The following are considered significant hazards in North Carolina.
Extreme Heat and Sun Exposure
Some exposure to sunlight is good, even healthy, but too much can be dangerous. Broad-spectrum ultraviolet radiation, listed as a known carcinogen by the National Institute of Environmental Health Science, can cause blistering sunburns as well as long-term problems like skin cancer, cataracts and immune system suppression. Overexposure also causes wrinkling and premature aging of the skin.
Cloud cover reduces UV levels, but not completely. Depending on cloud cover thickness, you can still burn on a chilly, overcast day, so be prepared with sunglasses, sunscreen, long-sleeved garments, wide-brimmed hats and a parasol.
Because of the county’s high temperatures, it is important to take precautions to avoid heat exhaustion and heat stroke. Stay indoors when temperatures are extreme. Drink cool liquids often, particularly water, even if you do not feel thirsty. Avoid alcoholic beverages as they dehydrate the body. Eat small, frequent meals and avoid foods high in protein, as they increase metabolic heat.
If you must venture outdoors, avoid going out during midday hours. Wear lightweight, light-colored clothing to reflect sunlight. Avoid strenuous activities and keep hydrated. Cover all exposed skin with a high SPF sunscreen and follow general sun exposure precautions. Never leave children or pets alone in closed vehicles.
Heat exhaustion symptoms include heavy sweating; weakness; cold, pale and clammy skin; a fast, weak pulse; nausea or vomiting; and fainting. If you experience symptoms of heat exhaustion, you should move to a cooler location. Lie down and loosen your clothing, then apply cool, wet cloths to your body. Sip water. If you have vomited and it continues, seek medical attention. You should seek out immediate medical attention if you experience symptoms of heat stroke, such as a body temperature of more than 103 degrees; hot, red, dry or moist skin; a rapid and strong pulse; or unconsciousness.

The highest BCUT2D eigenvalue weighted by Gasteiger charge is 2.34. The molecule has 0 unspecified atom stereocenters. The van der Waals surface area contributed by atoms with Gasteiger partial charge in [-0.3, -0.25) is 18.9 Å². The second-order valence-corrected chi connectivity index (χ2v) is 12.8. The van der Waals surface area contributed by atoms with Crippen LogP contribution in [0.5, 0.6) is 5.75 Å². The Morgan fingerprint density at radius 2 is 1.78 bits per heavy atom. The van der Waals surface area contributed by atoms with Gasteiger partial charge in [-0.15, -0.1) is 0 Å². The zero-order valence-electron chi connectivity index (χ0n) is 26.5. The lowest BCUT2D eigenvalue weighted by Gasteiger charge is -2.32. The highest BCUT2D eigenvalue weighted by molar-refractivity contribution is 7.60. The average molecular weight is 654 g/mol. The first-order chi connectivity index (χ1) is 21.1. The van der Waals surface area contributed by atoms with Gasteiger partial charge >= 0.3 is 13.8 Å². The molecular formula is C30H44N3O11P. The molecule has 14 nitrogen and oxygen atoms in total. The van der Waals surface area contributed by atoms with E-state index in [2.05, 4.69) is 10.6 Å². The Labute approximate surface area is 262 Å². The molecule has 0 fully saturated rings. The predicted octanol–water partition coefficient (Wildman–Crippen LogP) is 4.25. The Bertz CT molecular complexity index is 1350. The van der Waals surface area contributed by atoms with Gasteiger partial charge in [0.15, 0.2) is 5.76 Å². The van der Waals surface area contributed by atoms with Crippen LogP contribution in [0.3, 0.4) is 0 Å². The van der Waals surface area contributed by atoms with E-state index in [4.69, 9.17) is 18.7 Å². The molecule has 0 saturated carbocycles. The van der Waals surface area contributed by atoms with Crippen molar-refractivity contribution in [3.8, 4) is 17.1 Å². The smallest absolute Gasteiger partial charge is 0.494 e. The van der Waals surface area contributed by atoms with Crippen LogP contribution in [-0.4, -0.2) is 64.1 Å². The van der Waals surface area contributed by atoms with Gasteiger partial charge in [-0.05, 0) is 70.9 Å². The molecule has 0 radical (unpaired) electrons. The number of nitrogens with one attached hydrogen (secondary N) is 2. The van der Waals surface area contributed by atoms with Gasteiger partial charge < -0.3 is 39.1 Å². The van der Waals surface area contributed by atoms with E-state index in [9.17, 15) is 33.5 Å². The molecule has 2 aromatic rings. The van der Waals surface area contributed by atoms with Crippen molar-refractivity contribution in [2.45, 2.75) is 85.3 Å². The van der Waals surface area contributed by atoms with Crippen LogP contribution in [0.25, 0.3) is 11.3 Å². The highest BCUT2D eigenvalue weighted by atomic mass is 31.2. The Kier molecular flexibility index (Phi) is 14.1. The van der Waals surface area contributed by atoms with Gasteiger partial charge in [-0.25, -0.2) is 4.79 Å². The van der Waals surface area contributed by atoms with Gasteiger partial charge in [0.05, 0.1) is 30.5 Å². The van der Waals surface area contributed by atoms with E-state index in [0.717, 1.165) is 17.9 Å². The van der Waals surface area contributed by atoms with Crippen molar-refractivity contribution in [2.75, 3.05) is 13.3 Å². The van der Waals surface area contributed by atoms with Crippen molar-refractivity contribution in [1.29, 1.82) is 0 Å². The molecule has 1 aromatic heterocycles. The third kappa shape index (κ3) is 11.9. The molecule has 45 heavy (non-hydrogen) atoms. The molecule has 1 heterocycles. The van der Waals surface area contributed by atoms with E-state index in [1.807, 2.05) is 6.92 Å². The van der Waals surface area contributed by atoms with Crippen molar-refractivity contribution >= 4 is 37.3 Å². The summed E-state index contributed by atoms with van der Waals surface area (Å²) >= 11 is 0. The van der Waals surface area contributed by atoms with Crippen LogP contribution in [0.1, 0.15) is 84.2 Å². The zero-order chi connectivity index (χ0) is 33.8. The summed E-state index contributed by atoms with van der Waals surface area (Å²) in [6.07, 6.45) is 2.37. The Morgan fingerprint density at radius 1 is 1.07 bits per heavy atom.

For more information, visit https://readync.org/EN/Informed_NatHaz_Heat.html.
Floods are the most common natural disaster in the United States. Even beyond coastal regions, flash floods, inland flooding and seasonal storms affect every region of the country, damaging homes and businesses. It is dangerous to underestimate the force and power of water.
During a flood watch or warning, gather your emergency supplies and stay tuned to local radio or TV stations for further weather information. If you are outdoors during a rainstorm, seek higher ground. Avoid walking through any floodwaters — even water 6 inches deep can sweep you off your feet. If you are driving, avoid flooded areas. The majority of deaths in floods occur when people drive through flooded areas. Roads concealed by water may not be intact. Water only a foot deep can displace a vehicle. If your vehicle stalls, leave it immediately and seek higher ground. Rapidly rising water can engulf a vehicle and sweep it away.
For more on protecting yourself from flooding in North Carolina, go to https://readync.org/EN/Informed_NatHaz_Flood.html.
Hurricane season begins June 1 and ends Nov. 30. Hurricane hazards come in many forms, including high winds, heavy rain, flooding and storm surges (high tidal waves). Visit https://readync.org/EN/Informed_NatHaz_Hurricane.html for preparedness tips and help in creating a hurricane emergency plan.
While more likely at certain times of the year, thunderstorms can happen anytime. A severe thunderstorm can knock out power; bring high winds, lightning, flash floods and hail; and spin into a twister in seconds. Pay attention to storm warnings. Remember the rule: “When thunder roars, head indoors.” The National Weather Service recommends following the 30/30 rule: People should seek shelter if the “flash-to-bang” delay — the length of time in seconds from the sight of the lightning flash to the arrival of its subsequent thunder — is 30 seconds or less, and remain under cover for 30 minutes after the final thunderclap.
For more information, visit https://readync.org/EN/Informed_NatHaz_Thunder.html.
Tornadoes can develop quickly, with minimal warning, so it is important to have a plan in place before they occur. If a tornado watch is issued, weather conditions favor the formation of tornadoes, such as during a severe thunderstorm. A tornado warning is issued when a tornado funnel is sighted or indicated by weather radar. You should take shelter immediately during a tornado warning.
For more information on tornado preparedness, go to https://readync.org/EN/Informed_NatHaz_Tornado.html.